In the mid-1990s, our family got a cheap (I assume, since we weren't rich) but at least brand new telephone which either had two wireless "units", or one (my memory is a bit foggy on this detail), but the point is that, you could take the unit(s) with you outdoors, for example sitting in the garden, even going as far as into a nearby store (150 meters away), and it would still work to talk into, somehow communicating with the base unit in our house.
It also allowed you to press a "local call" button which would skip the telephone network and just ring the other unit (or the base unit; I'm unclear on this) directly, then working as two-way walkie-talkie. This was extremely cool to avoid having to shout that dinner is ready all the time. Mum would just press the "local call" button on the base unit next to the kitchen, and we'd get a signal. (Really, we didn't even need to pick up the phone -- the signal itself was enough to know that we were supposed to come in or come upstairs.)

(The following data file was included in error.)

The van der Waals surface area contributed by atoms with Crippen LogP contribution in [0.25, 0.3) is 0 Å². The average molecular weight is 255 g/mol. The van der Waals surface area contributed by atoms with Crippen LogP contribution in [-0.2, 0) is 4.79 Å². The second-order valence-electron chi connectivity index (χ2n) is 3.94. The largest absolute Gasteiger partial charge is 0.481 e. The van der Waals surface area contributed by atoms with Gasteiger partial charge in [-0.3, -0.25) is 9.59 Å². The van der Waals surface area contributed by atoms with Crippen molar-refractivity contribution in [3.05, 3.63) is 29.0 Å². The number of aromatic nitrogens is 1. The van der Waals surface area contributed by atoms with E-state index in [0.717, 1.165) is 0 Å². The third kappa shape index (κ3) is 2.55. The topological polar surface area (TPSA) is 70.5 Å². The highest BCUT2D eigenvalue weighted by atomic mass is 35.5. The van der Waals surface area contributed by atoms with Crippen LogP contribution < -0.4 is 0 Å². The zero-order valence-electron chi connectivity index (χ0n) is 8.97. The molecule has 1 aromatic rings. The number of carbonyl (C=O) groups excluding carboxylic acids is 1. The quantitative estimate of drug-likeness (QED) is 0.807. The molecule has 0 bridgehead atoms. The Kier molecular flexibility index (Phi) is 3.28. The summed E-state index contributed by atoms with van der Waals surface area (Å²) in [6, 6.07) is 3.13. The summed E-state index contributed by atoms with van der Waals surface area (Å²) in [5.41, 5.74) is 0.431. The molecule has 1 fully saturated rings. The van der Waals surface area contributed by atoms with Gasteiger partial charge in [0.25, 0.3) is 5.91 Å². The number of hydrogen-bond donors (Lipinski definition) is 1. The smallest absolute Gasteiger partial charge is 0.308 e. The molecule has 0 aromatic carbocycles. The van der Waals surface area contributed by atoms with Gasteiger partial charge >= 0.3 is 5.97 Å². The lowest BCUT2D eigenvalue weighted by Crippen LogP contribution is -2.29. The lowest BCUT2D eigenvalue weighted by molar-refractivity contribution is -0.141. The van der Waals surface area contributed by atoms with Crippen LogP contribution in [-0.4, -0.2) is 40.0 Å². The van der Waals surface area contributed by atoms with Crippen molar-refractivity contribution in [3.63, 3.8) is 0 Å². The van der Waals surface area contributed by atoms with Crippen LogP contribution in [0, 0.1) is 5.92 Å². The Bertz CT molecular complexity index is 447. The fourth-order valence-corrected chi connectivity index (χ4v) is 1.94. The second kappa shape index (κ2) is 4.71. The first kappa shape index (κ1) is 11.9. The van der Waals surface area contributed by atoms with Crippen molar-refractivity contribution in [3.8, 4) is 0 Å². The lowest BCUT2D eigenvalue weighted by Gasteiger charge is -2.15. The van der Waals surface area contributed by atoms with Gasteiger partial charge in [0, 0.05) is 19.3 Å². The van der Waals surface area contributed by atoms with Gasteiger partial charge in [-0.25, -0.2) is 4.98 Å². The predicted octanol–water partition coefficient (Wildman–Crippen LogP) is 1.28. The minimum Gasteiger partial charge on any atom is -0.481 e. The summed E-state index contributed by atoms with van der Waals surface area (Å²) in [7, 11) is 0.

I find this concept very fascinating, but I'm confused about how it technically worked:
- How was it able to work so far away from the house? What if others also had the same model/make phone? Would we not get each others' signals then?
- Was this encrypted in any way, or was it just blasting out all of our "private" conversations all over the place whenever we were talking into its units? I don't remember it coming with any warning note saying something like: "Please note that anyone can listen to your conversations with a radio receiver!"
- Was the "local call" feature different in any way from the normal wireless mode between the unit(s) and the base unit (which of course was connected to the telephone network by wire)?
I cannot remember which brand or model, unfortunately, but I suspect it's as it usually is: it was not some unique invention but rather one of countless clones of some original invention that numerous companies created with "cookie cutter" blueprints.